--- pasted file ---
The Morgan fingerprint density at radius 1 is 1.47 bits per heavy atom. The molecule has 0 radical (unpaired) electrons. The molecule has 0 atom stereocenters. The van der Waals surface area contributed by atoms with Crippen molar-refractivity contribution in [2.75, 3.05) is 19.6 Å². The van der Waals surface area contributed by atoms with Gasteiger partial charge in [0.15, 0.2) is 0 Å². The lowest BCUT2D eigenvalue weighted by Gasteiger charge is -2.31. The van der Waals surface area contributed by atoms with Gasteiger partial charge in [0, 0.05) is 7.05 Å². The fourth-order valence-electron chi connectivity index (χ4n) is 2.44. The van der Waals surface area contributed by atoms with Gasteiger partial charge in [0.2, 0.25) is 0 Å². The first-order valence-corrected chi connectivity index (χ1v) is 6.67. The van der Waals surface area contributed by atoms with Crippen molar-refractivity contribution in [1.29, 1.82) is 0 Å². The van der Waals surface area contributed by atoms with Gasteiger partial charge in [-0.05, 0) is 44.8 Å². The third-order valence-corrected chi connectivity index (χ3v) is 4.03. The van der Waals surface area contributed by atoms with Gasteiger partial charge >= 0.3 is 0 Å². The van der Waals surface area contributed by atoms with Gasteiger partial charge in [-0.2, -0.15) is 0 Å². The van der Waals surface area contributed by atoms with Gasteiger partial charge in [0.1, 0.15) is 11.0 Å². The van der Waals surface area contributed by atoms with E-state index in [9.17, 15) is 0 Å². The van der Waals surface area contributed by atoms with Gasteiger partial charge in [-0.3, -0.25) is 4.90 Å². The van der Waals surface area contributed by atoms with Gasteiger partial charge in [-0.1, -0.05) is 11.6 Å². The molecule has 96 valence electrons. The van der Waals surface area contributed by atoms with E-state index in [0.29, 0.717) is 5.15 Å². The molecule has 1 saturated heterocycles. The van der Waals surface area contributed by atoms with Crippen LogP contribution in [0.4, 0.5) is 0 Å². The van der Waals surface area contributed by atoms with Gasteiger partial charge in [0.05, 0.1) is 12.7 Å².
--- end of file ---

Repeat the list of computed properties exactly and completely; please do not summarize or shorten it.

The Morgan fingerprint density at radius 1 is 1.47 bits per heavy atom. The molecule has 0 radical (unpaired) electrons. The molecule has 0 atom stereocenters. The van der Waals surface area contributed by atoms with Crippen molar-refractivity contribution in [2.75, 3.05) is 19.6 Å². The van der Waals surface area contributed by atoms with Gasteiger partial charge in [0.15, 0.2) is 0 Å². The lowest BCUT2D eigenvalue weighted by Gasteiger charge is -2.31. The van der Waals surface area contributed by atoms with Gasteiger partial charge in [0, 0.05) is 7.05 Å². The fourth-order valence-electron chi connectivity index (χ4n) is 2.44. The van der Waals surface area contributed by atoms with Gasteiger partial charge in [0.2, 0.25) is 0 Å². The first-order valence-corrected chi connectivity index (χ1v) is 6.67. The van der Waals surface area contributed by atoms with Crippen molar-refractivity contribution in [1.29, 1.82) is 0 Å². The van der Waals surface area contributed by atoms with Gasteiger partial charge in [-0.05, 0) is 44.8 Å². The third-order valence-corrected chi connectivity index (χ3v) is 4.03. The van der Waals surface area contributed by atoms with Gasteiger partial charge >= 0.3 is 0 Å². The van der Waals surface area contributed by atoms with Gasteiger partial charge in [-0.2, -0.15) is 0 Å². The van der Waals surface area contributed by atoms with Gasteiger partial charge in [0.1, 0.15) is 11.0 Å². The van der Waals surface area contributed by atoms with E-state index in [9.17, 15) is 0 Å². The van der Waals surface area contributed by atoms with Gasteiger partial charge in [-0.3, -0.25) is 4.90 Å². The van der Waals surface area contributed by atoms with Gasteiger partial charge in [-0.1, -0.05) is 11.6 Å². The molecule has 96 valence electrons. The van der Waals surface area contributed by atoms with E-state index in [0.29, 0.717) is 5.15 Å². The molecule has 1 saturated heterocycles. The van der Waals surface area contributed by atoms with Crippen LogP contribution in [0.4, 0.5) is 0 Å². The van der Waals surface area contributed by atoms with Gasteiger partial charge in [0.05, 0.1) is 12.7 Å².